We are all Liberals here. We all agree that people should be free to hold different opinions -- even opinions that we think are blatantly silly and wrong. We find it very distasteful that country folk get their jollies from watching foxes being killed by foxhounds; but we also think it is quite unfair that country people should be stopped from playing a game they've been playing for years just because we happen to find it distasteful. It would be odd for us to believe that hard drugs should legalized (carefully, over a period of years, with many safeguards) and not to have some sympathy with tobacco users who think that their recreational chemicals are being incrementally criminalized. But we think that there have to be laws of some kind: either fox hunting is legal, or it isn't; either you can smoke in public places, or you can't. And there isn't always going to be a consensus. If you can smoke in pubs, that annoys the non-smokers. If you can't smoke in pubs, that annoys the smokers. Sensible laws are sometimes made in the face of public opinion. The one that said that there should be hundred pennies in the pound, rather than two hundred and forty is one example; the one that said that men shouldn't be sent to prison for fancying other men is another. There are almost bound to be some laws that we agree with and some laws that we'd quite like to change. But the last thing we, as liberals, would ever do, is suggest that our opinions are Common Sense. There's no such thing as Common Sense. Only good and less good arguments and messy compromises.
The idea of Common Sense is, in fact, a form of thought control. A form of social engineering. A way of saying that there is a correct way of looking at things and everything else is incorrect. Social dementia. One true way-ism. Everything which the people who believe in the Protocols of the Secret Elders of Frankfurt accuse of Political Correctness of being.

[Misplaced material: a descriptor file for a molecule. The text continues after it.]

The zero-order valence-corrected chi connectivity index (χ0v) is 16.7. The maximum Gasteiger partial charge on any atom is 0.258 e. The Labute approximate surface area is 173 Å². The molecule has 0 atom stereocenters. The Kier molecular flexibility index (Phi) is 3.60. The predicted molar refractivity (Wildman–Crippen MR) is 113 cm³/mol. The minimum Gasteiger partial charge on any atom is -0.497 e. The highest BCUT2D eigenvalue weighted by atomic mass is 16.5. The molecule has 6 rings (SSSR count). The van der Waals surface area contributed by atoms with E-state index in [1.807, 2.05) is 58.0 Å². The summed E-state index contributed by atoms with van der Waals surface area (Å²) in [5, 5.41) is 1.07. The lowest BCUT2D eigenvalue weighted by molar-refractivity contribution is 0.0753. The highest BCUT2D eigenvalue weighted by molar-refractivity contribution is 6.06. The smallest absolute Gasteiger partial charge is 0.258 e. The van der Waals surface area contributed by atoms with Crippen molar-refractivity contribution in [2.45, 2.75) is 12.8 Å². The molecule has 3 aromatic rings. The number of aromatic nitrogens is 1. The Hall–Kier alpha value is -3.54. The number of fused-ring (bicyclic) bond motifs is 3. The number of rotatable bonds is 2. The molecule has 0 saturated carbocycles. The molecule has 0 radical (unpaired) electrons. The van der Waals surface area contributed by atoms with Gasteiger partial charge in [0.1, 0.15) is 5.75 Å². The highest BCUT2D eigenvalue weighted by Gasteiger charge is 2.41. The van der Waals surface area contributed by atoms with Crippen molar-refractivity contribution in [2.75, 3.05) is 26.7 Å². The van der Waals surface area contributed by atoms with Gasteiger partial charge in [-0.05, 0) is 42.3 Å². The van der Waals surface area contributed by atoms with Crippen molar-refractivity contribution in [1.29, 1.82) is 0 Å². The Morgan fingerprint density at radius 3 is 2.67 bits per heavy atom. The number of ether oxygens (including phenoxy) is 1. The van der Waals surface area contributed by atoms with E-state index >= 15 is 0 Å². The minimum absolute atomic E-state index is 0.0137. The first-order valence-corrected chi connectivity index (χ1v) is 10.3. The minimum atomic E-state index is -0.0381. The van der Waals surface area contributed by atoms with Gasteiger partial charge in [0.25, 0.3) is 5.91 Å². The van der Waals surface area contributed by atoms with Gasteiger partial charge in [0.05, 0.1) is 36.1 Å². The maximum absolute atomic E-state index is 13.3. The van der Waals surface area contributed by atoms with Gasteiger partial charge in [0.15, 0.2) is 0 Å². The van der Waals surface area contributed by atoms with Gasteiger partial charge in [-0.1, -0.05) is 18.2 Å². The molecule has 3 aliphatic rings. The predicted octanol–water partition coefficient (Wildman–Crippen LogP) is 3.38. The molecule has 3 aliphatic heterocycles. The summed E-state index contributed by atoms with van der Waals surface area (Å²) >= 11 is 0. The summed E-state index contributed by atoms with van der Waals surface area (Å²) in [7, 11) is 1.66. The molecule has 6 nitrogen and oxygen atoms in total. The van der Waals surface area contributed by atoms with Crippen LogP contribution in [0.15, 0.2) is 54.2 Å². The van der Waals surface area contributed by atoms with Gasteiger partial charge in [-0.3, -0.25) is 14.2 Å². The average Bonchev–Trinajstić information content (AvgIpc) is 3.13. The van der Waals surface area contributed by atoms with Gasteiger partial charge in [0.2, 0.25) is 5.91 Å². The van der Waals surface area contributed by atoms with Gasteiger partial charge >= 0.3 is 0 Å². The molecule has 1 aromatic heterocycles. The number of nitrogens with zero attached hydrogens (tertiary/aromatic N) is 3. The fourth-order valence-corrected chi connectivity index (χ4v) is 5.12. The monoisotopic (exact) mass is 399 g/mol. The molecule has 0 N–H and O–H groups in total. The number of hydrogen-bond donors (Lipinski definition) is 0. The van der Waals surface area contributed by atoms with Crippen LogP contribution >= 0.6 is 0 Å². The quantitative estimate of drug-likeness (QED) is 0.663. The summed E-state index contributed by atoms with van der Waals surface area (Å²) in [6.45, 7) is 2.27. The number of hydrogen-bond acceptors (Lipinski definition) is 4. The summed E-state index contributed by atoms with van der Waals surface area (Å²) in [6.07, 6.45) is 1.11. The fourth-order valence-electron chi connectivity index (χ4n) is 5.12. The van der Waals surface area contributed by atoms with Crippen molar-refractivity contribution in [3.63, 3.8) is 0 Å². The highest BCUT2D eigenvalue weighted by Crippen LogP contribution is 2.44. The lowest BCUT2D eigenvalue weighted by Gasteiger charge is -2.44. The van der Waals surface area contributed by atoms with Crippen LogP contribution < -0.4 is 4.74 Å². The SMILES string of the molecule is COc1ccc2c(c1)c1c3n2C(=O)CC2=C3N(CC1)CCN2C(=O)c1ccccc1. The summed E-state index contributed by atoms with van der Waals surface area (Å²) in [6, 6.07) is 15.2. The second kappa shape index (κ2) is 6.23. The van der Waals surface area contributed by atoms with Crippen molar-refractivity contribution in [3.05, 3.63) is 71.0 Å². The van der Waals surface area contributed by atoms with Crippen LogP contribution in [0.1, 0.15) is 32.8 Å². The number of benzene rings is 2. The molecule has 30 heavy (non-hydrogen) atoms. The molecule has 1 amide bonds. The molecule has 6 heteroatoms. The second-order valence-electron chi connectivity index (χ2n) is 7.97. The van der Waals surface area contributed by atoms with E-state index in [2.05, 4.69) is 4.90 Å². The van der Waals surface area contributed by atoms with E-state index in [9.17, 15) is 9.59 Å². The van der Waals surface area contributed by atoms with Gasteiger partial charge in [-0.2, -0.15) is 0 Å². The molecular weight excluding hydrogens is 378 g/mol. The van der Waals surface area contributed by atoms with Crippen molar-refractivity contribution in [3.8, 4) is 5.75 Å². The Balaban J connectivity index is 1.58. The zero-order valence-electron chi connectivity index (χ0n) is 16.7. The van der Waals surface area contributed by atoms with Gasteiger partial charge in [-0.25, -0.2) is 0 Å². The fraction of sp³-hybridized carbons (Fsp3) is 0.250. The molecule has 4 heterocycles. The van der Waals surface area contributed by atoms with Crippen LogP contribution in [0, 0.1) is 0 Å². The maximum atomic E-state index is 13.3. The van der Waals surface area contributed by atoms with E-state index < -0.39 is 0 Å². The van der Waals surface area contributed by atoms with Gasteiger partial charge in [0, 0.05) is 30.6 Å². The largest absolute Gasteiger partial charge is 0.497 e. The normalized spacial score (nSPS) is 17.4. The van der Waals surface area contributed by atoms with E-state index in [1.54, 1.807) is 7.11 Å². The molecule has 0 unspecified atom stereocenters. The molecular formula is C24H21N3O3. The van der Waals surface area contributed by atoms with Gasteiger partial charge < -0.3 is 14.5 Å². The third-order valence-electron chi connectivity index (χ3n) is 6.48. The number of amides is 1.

Everyone, I guess, thinks that their political beliefs are the neutral ones, and that anyone who disagrees is foolishly introducing politics into areas which should be apolitical.
Everyone knows that classical music is just music, the best notes in the best order, and that jazz is simply a cacophonous sound made by people who aren't good enough musicians to play properly. (And don't even mention rock 'n roll.)
People, like me, who use received pronunciation are simply reading the words that are actually written on the page. Cockneys and Geordies lazily and careless miss out letters and pronounce the vowels wrongly. And if they are so lazy that they can't read an "h" sound which is clearly there on the page, then they'll probably be too lazy to do the job properly, so best only employ people who sound posh, eh?
Mrs Thatcher herself claimed that the May Day bank holiday was too political, and suggested it be replaced with something less political, such as, er, Winston Churchill's birthday.
And Bill Land says, quite explicitly, that Socialism and Marxism are political ideologies, but Conservatism is not.
And that's what this is all about, isn't it? My beliefs are obviously true. Your beliefs are obviously false. You can't really believe what you say you believe: you must be pretending to believe it for some reason. Because you want to bring down Western Civilisation. Because Satan secretly controls the Media. Because you have a little Midchlorian living in your head. Because the Liberals dominate the Mainstream Media. Because you're a man, and think mainly with your penis. Because you're a lady, and your little head gets over heated at particular times of the month. I don't need to listen to your ideas to see that they are wrong, any more than I need to listen to jazz to see that it is just noise.
Best just stand over here and call each other nasty names.
I beseech you in the bowels of Christ: think it possible that you might be mistaken.